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Getting the View From on High

May 09, 1999|BOOTH MOORE

Big Brother is watching--and everyone else may be too. Although aerial photographs are routinely taken by the U.S. Geological Service every few years, last spring they became available on the Web at http://www.terraserver.microsoft.com.

The site offers digitized aerial photographs from the Geological Service's files, as well as satellite images from Russian space agency Sovinformsputnik, the product of a joint U.S.-Russian venture to market declassified satellite photographs from Russian mapping satellites. Geological Service images may be downloaded for free, but photographs from the Russian agency must be purchased.

The images may be navigated spatially by using a point-and-click map control or by typing in a street or place name. Despite the fact that a satellite image of your backyard can be accessed by anyone roaming the Internet, the Geological Service, which was brought together with the Russians through Microsoft, does not believe the site is a violation of personal privacy.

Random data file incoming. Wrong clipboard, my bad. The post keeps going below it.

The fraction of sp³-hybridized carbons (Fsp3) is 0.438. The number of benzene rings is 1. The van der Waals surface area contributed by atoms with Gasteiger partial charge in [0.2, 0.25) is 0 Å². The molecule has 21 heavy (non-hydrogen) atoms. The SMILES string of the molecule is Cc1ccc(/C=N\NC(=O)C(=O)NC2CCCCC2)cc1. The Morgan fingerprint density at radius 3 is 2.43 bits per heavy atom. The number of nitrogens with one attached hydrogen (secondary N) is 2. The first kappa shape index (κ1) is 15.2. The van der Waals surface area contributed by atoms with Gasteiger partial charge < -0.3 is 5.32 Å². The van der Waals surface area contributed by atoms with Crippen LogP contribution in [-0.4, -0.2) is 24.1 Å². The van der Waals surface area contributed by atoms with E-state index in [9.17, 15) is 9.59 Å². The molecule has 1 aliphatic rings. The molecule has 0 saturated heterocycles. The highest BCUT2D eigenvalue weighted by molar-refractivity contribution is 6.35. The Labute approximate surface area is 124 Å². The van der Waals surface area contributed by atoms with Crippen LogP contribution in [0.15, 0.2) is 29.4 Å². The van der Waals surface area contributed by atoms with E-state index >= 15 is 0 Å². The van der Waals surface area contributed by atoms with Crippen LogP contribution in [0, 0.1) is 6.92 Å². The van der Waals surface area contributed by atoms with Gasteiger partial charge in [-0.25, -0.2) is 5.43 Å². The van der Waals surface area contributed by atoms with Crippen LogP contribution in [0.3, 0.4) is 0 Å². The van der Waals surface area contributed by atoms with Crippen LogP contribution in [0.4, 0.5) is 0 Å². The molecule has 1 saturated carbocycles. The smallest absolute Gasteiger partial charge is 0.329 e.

"The smallest elements you can see are cars. You can't see what someone is doing in their backyard," says Geological Service senior program advisor Hedy Rossmeissl. "It's an enormous educational resource to have people be able to look at images of landmarks like the Washington Monument, the Statue of Liberty and even fun stuff like Disneyland."

Only 30% to 40% of the area of the United States is online now, but Geological Service is making full coverage its goal for 2001. Most of the Russian-produced images are of areas that were of concern to the Soviet Union during the Cold War. More recently, the agency has been photographing key urban areas and environmental points of interest. The site has had more than 1 billion hits since its launch in June.

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